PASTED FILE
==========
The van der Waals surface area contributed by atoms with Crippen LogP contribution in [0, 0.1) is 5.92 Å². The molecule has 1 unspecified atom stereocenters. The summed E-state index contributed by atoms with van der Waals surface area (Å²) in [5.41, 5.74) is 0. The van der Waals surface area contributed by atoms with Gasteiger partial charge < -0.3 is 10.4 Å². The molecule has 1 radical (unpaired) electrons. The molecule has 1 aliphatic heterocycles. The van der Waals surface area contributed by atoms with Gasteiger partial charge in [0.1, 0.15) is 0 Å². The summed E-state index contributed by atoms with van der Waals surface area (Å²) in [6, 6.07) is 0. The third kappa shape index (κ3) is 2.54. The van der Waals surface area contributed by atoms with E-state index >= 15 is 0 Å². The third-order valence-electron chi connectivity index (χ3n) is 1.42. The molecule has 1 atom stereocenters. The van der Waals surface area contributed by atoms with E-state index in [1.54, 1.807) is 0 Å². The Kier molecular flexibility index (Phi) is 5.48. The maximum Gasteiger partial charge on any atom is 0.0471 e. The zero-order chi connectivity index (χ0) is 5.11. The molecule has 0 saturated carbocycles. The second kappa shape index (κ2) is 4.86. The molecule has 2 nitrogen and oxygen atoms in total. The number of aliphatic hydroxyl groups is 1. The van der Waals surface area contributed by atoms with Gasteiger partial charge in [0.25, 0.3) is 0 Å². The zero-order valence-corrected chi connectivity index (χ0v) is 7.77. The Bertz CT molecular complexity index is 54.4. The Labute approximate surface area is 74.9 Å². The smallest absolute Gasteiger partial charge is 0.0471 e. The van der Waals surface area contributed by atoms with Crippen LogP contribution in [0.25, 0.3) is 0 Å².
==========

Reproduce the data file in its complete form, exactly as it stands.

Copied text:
The van der Waals surface area contributed by atoms with Crippen LogP contribution in [0, 0.1) is 5.92 Å². The molecule has 1 unspecified atom stereocenters. The summed E-state index contributed by atoms with van der Waals surface area (Å²) in [5.41, 5.74) is 0. The van der Waals surface area contributed by atoms with Gasteiger partial charge < -0.3 is 10.4 Å². The molecule has 1 radical (unpaired) electrons. The molecule has 1 aliphatic heterocycles. The van der Waals surface area contributed by atoms with Gasteiger partial charge in [0.1, 0.15) is 0 Å². The summed E-state index contributed by atoms with van der Waals surface area (Å²) in [6, 6.07) is 0. The third kappa shape index (κ3) is 2.54. The van der Waals surface area contributed by atoms with E-state index >= 15 is 0 Å². The third-order valence-electron chi connectivity index (χ3n) is 1.42. The molecule has 1 atom stereocenters. The van der Waals surface area contributed by atoms with E-state index in [1.54, 1.807) is 0 Å². The Kier molecular flexibility index (Phi) is 5.48. The maximum Gasteiger partial charge on any atom is 0.0471 e. The zero-order chi connectivity index (χ0) is 5.11. The molecule has 0 saturated carbocycles. The second kappa shape index (κ2) is 4.86. The molecule has 2 nitrogen and oxygen atoms in total. The number of aliphatic hydroxyl groups is 1. The van der Waals surface area contributed by atoms with Gasteiger partial charge in [0.25, 0.3) is 0 Å². The zero-order valence-corrected chi connectivity index (χ0v) is 7.77. The Bertz CT molecular complexity index is 54.4. The Labute approximate surface area is 74.9 Å². The smallest absolute Gasteiger partial charge is 0.0471 e. The van der Waals surface area contributed by atoms with Crippen LogP contribution in [0.25, 0.3) is 0 Å².